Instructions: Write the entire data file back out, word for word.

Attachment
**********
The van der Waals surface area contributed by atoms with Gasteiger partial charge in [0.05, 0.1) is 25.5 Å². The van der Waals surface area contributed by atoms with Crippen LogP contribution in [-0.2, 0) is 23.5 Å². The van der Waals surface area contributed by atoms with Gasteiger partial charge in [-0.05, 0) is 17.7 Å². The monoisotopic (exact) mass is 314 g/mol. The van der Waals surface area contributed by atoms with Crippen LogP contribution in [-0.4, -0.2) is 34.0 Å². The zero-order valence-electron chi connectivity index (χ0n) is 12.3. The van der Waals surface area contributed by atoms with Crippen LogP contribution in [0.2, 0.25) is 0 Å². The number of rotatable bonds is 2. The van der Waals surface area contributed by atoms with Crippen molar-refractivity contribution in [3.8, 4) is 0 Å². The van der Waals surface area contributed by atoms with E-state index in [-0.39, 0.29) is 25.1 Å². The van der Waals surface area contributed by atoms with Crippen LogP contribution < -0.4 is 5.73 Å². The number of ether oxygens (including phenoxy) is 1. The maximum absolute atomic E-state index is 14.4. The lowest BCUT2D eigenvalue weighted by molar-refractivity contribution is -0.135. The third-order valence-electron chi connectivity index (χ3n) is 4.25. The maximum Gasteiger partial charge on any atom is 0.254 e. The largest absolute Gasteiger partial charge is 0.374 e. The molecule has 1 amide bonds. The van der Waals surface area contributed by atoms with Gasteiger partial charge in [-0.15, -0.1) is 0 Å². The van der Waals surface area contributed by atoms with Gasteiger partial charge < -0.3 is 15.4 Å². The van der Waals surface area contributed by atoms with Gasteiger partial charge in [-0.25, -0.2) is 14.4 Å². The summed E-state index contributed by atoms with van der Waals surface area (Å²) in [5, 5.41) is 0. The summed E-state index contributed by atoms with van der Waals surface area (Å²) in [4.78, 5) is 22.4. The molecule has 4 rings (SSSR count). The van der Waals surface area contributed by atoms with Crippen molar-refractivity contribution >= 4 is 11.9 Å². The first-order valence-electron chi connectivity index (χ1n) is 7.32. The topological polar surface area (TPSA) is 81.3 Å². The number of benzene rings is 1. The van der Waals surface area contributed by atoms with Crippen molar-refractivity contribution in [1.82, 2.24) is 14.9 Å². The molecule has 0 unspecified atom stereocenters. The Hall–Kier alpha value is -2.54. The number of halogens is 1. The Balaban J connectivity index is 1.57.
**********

The van der Waals surface area contributed by atoms with Gasteiger partial charge in [0.05, 0.1) is 25.5 Å². The van der Waals surface area contributed by atoms with Crippen LogP contribution in [-0.2, 0) is 23.5 Å². The van der Waals surface area contributed by atoms with Gasteiger partial charge in [-0.05, 0) is 17.7 Å². The monoisotopic (exact) mass is 314 g/mol. The van der Waals surface area contributed by atoms with Crippen LogP contribution in [-0.4, -0.2) is 34.0 Å². The zero-order valence-electron chi connectivity index (χ0n) is 12.3. The van der Waals surface area contributed by atoms with Crippen LogP contribution in [0.2, 0.25) is 0 Å². The number of rotatable bonds is 2. The van der Waals surface area contributed by atoms with Crippen molar-refractivity contribution in [3.8, 4) is 0 Å². The van der Waals surface area contributed by atoms with E-state index in [-0.39, 0.29) is 25.1 Å². The van der Waals surface area contributed by atoms with Crippen LogP contribution < -0.4 is 5.73 Å². The number of ether oxygens (including phenoxy) is 1. The maximum absolute atomic E-state index is 14.4. The lowest BCUT2D eigenvalue weighted by molar-refractivity contribution is -0.135. The third-order valence-electron chi connectivity index (χ3n) is 4.25. The maximum Gasteiger partial charge on any atom is 0.254 e. The largest absolute Gasteiger partial charge is 0.374 e. The molecule has 1 amide bonds. The van der Waals surface area contributed by atoms with Gasteiger partial charge in [-0.15, -0.1) is 0 Å². The van der Waals surface area contributed by atoms with Gasteiger partial charge < -0.3 is 15.4 Å². The van der Waals surface area contributed by atoms with Gasteiger partial charge in [-0.25, -0.2) is 14.4 Å². The summed E-state index contributed by atoms with van der Waals surface area (Å²) in [5, 5.41) is 0. The summed E-state index contributed by atoms with van der Waals surface area (Å²) in [4.78, 5) is 22.4. The molecule has 4 rings (SSSR count). The van der Waals surface area contributed by atoms with Crippen molar-refractivity contribution >= 4 is 11.9 Å². The first-order valence-electron chi connectivity index (χ1n) is 7.32. The topological polar surface area (TPSA) is 81.3 Å². The number of benzene rings is 1. The van der Waals surface area contributed by atoms with Crippen molar-refractivity contribution in [1.82, 2.24) is 14.9 Å². The molecule has 0 unspecified atom stereocenters. The Hall–Kier alpha value is -2.54. The number of halogens is 1. The Balaban J connectivity index is 1.57.